I managed to get my hands on an advance reader copy (ARC) of AMERICAN DIRT, by Jeanine Cummins, a novel that has received a lot of hype and seems destined to become a best seller based on early reviews and reader enthusiasm.
Plenty of five-star ratings on Goodreads. Don Winslow calling it a GRAPES OF WRATH for our times.
The novel is a story of chase and escape. Lydia and her eight-year-old son, Luca, are forced to leave their Acapulco home and attempt the migrant journey to el Norte after a cartel murders their entire extended family because Lydia’s husband, Sebastián, a journalist, exposed the violent drug lord Javier in a high-profile article. Lydia didn’t realize until it was too late that the gentleman (he reads, he writes poetry, he flirts with her) she’d befriended at her bookstore was actually the vicious drug kingpin.
I can see why this novel is getting a lot of pre-pub attention. It checks off a lot of boxes: the migrant story, the immigration issue, a sympathetic female heroine, her resilient young son, danger and escape. It’s also highly readable: simple prose, straightforward plot, emotional tenor rather than intellectual rigor. The opening scene is vivid, the scenes of trying to climb on top of moving trains are harrowing, the terror is at times palpable, the bond between mother and son is powerful.
To me, the entire novel felt manufactured, written specifically for a white woman reader. It never felt fully authentic. The characters, especially the supporting cast, seemed like types. Part of this might have to do with the omniscient point of view that made all the characters seem alike, none of them having a distinctive voice. There was even something sanitized even about the violence, perhaps to make it more palatable to its target audience.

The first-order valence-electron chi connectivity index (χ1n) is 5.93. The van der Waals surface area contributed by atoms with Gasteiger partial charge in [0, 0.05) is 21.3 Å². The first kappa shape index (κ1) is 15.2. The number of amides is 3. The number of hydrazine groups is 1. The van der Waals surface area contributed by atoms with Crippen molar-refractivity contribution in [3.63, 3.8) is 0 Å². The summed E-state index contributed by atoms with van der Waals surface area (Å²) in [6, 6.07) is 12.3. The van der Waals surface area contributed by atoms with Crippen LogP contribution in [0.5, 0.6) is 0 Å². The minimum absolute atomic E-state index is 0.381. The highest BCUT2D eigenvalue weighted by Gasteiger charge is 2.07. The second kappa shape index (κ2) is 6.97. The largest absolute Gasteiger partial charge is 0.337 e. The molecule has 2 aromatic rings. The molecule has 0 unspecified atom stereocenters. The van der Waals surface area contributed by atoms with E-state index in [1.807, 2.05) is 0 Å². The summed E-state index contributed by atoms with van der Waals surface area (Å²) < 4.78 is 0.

I realize I’m in the total minority here. But if I were a writer from Central America—perhaps one who’d written a similar story that has been ignored, or one who has first-hand experience with the migrant’s journey—I’d be pissed. Undoubtedly the pendulum has swung and the market is being flooded with novels from previously marginalized and underrepresented voices. This isn’t one of them.
As an author myself, I believe any writer can take on characters and subjects they don’t have first-hand knowledge or experience of, and should not be accused of appropriation—as long as the writer can pull it off.
I don’t think Cummins does pull it off. In her Acknowledgements, she thanks a number of writers she recommends if you want to learn more about Mexico and compulsory migration. Maybe I should read some of those next.